- A thicker wallet: Laughter is free, as are many opportunities for fun and play. Make use of free or low-cost outdoor spaces, positive people in your life or community activities.
- A mental health boost: Endorphins released during exercise through play can increase feelings of well-being. Games and puzzles can also help improve brain function and protect against memory loss.
Opportunities for Play
- Start a games drawer in the office: Start collecting old games, puzzles and sports equipment to play during lunch or on a break.
- Host regular friendly competitions: Invite colleagues to compete in a hoola hoop competition or a Trivial Pursuit tournament.
- Play with children: Take the time to learn from the masters. Visit the trampoline gym, play make believe or watch a favourite childhood movie.
- Get outside: Play with a pet at the beach or invite friends to the park for bocce or Frisbee. Buy a popsicle and half it with a friend, or a stranger!
- Get creative: Pick up an adult colouring book (yes this is a thing) or have a craft night with friends.
I love finding an empty swing set and swinging as high as possible. I enjoy seeing my surroundings from a new perspective, feeling the wind blow through my hair and being carefree-if only for a few minutes. Once I come down and plant my feet on the ground again, something in me has changed. I feel a little bit lighter and a little bit brighter. Often the best feeling is knowing I was able to break with convention without worrying what the other adults around me might think.
This month I invite you to give yourself permission to have fun. Give yourself permission to be a little silly, to laugh until you cry, to run barefoot on the grass, to take a risk and to re-connect with the elements of your childhood that filled you with unabashed joy.
Throw caution to the wind and when a chance to play presents itself, take it!
All my best,
Check out this fun TED Talk about Creativity and Play!
By Miranda Massie on January 7, 2015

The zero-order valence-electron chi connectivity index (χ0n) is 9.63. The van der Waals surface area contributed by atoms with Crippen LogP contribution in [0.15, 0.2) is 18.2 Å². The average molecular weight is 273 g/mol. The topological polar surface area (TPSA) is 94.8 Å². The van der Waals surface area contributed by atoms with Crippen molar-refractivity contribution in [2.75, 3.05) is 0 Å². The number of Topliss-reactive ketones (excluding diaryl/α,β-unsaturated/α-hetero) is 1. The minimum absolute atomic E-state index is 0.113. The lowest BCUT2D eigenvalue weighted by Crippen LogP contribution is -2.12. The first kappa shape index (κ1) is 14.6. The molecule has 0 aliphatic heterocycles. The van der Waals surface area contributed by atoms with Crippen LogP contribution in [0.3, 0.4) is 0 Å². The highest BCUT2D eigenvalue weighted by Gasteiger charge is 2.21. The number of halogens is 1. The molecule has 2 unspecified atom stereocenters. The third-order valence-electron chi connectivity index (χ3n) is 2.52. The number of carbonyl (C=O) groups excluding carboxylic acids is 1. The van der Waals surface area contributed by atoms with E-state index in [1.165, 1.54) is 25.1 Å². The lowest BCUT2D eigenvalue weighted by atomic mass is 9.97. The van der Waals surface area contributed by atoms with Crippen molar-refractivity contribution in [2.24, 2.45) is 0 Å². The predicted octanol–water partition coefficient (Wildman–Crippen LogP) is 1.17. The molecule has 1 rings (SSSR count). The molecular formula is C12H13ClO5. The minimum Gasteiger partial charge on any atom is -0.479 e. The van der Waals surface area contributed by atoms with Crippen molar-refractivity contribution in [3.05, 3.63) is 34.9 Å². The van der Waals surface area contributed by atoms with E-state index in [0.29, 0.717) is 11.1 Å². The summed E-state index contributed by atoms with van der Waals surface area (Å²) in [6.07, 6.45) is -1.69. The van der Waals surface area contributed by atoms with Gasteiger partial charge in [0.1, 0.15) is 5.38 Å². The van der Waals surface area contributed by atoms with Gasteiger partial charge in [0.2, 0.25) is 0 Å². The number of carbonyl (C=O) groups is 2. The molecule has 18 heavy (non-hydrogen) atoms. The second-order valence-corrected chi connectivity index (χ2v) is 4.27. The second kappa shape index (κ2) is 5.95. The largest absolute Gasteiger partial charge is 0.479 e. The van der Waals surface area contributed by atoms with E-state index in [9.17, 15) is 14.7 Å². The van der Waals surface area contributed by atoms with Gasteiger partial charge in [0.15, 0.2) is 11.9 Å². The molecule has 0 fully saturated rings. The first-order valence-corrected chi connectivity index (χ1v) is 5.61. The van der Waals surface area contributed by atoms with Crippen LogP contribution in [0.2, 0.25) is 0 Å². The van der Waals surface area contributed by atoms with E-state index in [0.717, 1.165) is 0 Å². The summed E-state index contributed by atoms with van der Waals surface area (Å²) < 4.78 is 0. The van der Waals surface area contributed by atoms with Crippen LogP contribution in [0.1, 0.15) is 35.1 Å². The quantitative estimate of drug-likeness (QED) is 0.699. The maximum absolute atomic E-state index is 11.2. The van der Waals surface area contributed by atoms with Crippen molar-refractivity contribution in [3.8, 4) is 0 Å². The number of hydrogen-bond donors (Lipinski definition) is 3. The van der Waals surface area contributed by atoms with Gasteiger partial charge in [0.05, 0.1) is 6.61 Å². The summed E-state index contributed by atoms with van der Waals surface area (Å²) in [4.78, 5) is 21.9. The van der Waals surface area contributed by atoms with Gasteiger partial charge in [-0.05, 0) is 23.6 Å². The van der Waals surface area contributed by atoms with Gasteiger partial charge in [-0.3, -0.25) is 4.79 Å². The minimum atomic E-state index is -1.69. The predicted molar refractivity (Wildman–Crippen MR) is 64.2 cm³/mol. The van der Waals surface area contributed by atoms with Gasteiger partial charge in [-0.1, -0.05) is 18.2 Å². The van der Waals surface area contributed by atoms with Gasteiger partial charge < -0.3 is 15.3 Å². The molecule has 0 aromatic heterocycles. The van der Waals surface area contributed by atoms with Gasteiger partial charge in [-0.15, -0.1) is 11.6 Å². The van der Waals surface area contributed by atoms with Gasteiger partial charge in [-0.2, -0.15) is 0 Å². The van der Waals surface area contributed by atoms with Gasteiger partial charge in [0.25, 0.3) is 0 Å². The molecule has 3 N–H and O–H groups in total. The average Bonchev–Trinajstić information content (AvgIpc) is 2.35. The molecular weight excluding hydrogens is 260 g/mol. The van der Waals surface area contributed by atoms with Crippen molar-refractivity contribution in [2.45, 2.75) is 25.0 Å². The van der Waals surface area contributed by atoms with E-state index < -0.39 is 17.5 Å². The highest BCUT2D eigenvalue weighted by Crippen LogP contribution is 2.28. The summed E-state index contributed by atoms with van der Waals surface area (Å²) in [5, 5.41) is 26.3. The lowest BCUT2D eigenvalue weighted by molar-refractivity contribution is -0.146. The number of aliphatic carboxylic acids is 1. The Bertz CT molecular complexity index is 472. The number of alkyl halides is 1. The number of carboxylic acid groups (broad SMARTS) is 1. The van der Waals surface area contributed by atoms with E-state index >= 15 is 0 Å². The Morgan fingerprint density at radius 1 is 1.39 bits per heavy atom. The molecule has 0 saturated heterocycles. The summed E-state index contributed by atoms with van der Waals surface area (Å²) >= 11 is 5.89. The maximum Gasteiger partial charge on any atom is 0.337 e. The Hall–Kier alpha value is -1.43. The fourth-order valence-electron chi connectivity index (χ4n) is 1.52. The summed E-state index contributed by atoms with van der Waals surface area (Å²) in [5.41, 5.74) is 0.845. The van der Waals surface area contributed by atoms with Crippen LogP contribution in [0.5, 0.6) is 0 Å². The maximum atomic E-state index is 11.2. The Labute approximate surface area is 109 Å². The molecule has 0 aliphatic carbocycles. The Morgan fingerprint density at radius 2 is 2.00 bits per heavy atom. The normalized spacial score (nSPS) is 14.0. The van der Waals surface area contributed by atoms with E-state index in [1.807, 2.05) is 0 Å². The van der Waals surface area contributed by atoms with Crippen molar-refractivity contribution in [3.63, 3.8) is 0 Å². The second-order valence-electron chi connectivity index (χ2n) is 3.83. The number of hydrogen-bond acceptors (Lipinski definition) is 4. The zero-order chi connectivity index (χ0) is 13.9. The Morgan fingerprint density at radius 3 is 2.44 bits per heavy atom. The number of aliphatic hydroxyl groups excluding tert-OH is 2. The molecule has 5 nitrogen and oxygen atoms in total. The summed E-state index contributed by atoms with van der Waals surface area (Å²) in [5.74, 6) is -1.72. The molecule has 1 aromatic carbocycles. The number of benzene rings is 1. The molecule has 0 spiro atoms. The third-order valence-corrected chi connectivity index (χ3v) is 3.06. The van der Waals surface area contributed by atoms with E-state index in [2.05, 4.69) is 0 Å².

Welcome to 2015! A new year tends to bring with it a sense of refreshment and revitalization. New commitments are made, slates are wiped clean and health is often a focus. Making and keeping resolutions, however, is a tall order that can leave us feeling let down and sometimes disappointed in ourselves.
This year, I have decided to re-focus the way that I think about my health. In the past, I might have spent a great deal of time and energy thinking about the What and the How. What will I commit to? How long will I try to make it last?
I am instead going to re-boot my resolutions and focus on the Who. Optimum health relies on a balance between all aspects of our personal wellbeing, and that person is me! Finding personal balance can lead us to achieve our personal best.
Below I have included a list of different dimensions of health with the hopes that it might help us all to re-evaluate what is important to your personal health. You might want to choose one and focus on optimizing that dimension of your wellbeing this month. Alternately, you might want to come up with one goal related to each dimension to work on improving.
Our feelings and moods. Feeling good and managing emotions can help us overcome challenges.
Work and Financial Health:
A necessity for survival. Sound knowledge and practices can Increase confidence and the use of important skills.
Valuable for performance and job success. Take pride in facing new challenges and developing a repertoire of skills.
Staying grounded is important. Developing a meaningful world view can increase our sense of belonging and help us when faced with problems.
Building and maintaining relationships is key. Ensuring a support system builds relationships and self-esteem.
Daily choices are a great start. Optimum physical health reduces stress and creates energy.
Having fun is fun. Time for play allows us to laugh, relax and recharge.
Listening to our needs. Personal needs and boundaries can work to prevent health difficulties.
The Who is key. Wellbeing is not a one size fits all solution. This month, I invite you to re-boot with me. Re-evaluate your health priorities, re-prioritize where you expend your energy and re-focus on what matters to you in this moment.
Here is to a healthy and happy start to 2015!
All my best,
Dimensions of health mentioned above are based on the areas of health from UBC’s Live Well to Learn Well webpages.
Posted in Editorial, Mental Health, Miranda Massie, Nutrition, Physical Health | Tagged dimensions of health, Energy, financial, health, new year, personal best, play, resolutions, spiritual, wellbeing, work | Leave a response
By Colin Hearne on December 4, 2014